On September 15, a South Korean submarine successfully test-launched a domestically built ballistic missile.
That test puts South Korea into the club of now eight countries with SLBM capability and makes it the only member without nuclear weapons.
It may also open a new phase in South Korea's arms race with North Korea.
With that test, South Korea joins the US, Russia, China, Britain, France, India, and North Korea in the club of nations with SLBM capability, becoming the only member that doesn't possess nuclear weapons.
The new capability is yet another attained by South Korea's increasingly modern and sophisticated military, and it is only the latest milestone for the country's rapidly developing domestic defense industry.
It may also represent a new phase in South Korea's arms race with North Korea, which has responded with new missile tests of its own.
An exclusive club
The September 15 test, which President Moon Jae-in attended, was actually the third and final one of South Korea's SLBM program.
The first test, conducted in July, involved firing an SLBM from a submerged barge. It was followed two months later by a second "cold launch" test from the Dosan Ahn Changho, a diesel-electric sub commissioned in August.
The missiles in all tests were Hyunmoo-4-4s, a variant of the Hyunmoo-2B designed to be fired from submarines. The Hyunmoo-2B has a maximum range of 800 km, though the missile used in the third test reportedly only flew 400 km.
South Korea's government has argued that it is actually the seventh country to achieve SLBM capability, as North Korea hasn't clearly demonstrated that its active or under-development ballistic-missile subs are actually capable of launching any of its much-touted Pukguksong series of SLBMs.
South Korea's military is already considered superior to that of the North, but North Korea's growing nuclear arsenal, currently estimated to be between 67 and 116 warheads, could level the playing field in a conflict.
South Korea has invested heavily in modern, high-end military hardware, part of an effort to compensate for demographic shifts that will likely shrink the overall size of its military.
But that hardware - such as fighter jets and warships - are often in fixed locations that are known to North Korea. South Korea's missile batteries and other ground assets are also at risk of discovery by North Korean spies.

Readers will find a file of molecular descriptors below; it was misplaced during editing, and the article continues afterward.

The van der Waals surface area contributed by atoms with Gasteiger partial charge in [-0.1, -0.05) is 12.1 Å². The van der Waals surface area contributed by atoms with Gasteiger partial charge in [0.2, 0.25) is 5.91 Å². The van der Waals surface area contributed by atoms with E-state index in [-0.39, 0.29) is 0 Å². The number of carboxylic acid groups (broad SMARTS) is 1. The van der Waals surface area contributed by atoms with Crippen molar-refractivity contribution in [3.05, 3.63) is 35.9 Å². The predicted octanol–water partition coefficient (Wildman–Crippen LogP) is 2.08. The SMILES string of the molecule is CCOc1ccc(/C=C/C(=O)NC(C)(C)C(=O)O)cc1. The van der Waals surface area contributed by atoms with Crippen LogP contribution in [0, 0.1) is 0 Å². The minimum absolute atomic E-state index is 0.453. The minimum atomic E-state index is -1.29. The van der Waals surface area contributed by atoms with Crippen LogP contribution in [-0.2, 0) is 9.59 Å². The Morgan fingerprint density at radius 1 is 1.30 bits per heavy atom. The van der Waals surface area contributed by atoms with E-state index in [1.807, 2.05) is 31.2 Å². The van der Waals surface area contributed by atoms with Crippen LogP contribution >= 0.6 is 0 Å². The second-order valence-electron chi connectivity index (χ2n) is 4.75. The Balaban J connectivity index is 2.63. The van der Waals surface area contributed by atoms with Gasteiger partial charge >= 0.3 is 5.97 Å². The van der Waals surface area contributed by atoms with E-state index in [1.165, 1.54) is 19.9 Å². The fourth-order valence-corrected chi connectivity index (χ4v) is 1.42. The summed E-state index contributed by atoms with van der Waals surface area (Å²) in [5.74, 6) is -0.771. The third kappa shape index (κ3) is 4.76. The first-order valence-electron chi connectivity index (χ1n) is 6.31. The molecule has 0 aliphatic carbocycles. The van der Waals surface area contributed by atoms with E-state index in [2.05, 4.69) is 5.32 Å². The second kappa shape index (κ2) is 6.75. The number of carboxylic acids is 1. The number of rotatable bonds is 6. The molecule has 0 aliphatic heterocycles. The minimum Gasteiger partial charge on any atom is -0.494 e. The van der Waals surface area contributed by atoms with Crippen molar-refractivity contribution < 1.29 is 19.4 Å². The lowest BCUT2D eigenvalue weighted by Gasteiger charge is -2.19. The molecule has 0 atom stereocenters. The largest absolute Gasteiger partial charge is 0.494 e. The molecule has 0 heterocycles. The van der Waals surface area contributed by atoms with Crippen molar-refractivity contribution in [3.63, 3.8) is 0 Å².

As a result, there is a huge risk that South Korea's most important military equipment could be destroyed in a preemptive nuclear attack by North Korea.
"A fundamental part of [North Korea's] doctrine is surprise," Bruce Bennett, a senior defense analyst at the RAND Corporation, told Insider. "If they are going to try and get that surprise, South Korea may get very little warning."
To better defend against such an attack, Dosan Ahn Changho-class subs, originally envisioned as cruise-missile submarines, were redesigned to carry six SLBMs. A ballistic missile could reach targets deep inside North Korea in minutes, while a cruise missile, which flies closer to the ground, could take as long as an hour depending on where it's launched.
"If they've got to preempt the North Korean preemption, they've got to have a ballistic missile," Bennett said.
Dosan Ahn Changho-class subs can also stay underwater for extended periods, giving South Korea a nearly guaranteed way to strike back if attacked.
"You can't follow the submarines," Bennett said. "It's a secure second-strike force."
'A hedge against the future'
Predictably, North Korea has not taken kindly to South Korea's SLBM development.
On September 11 and 12, it conducted a series of long-range missile tests - its first in six months - with new cruise missiles that flew 1,500 km, the maximum range of South Korea's cruise missiles.
Just hours before the scheduled launch of South Korea's SLBM, North Korea launched two ballistic missiles from train cars in the country's mountains. The missiles traveled 800 km before crashing into the into the waters of Japan's exclusive economic zone.
Pyongyang has tried to minimize South Korea's SLBM test. North Korean state media has questioned its authenticity and claimed the missile "will not be effective in war" and has "no strategic or tactical value."
On September 15, after Moon called South Korea's missile capabilities a "sure deterrence" against North Korean attacks, Kim Jong Un's sister responded by threatening the "complete destruction" of bilateral relations, describing Moon's comments as "slander and detraction."
North Korea's missile tests may be an attempt to demonstrate parity with South Korea's missile capabilities, while state media may have downplayed the SLBM test in an attempt to distract from North Korea's lack of progress on its own ballistic-missile subs.
South Korea's military said the Hwasong-8 appears to be early in development with "considerable time" needed before it could be deployed. But North Korea's growing nuclear arsenal coupled with the threat of hypersonic weapons, which are virtually impossible to intercept because of their speed and maneuverability, have only increased tensions.
If Seoul did develop its own nuclear weapons, Dosan Ahn Changho-class subs and the Hyunmoo-4-4 missiles would already be able to carry the warheads.
"If you're going to build your own nuclear weapons, what a great idea to have this submarine ready, to have the missile ready, and only have to build the nuclear warhead and put it on a missile and be set to go," Bennett said. "It's a hedge against the future."
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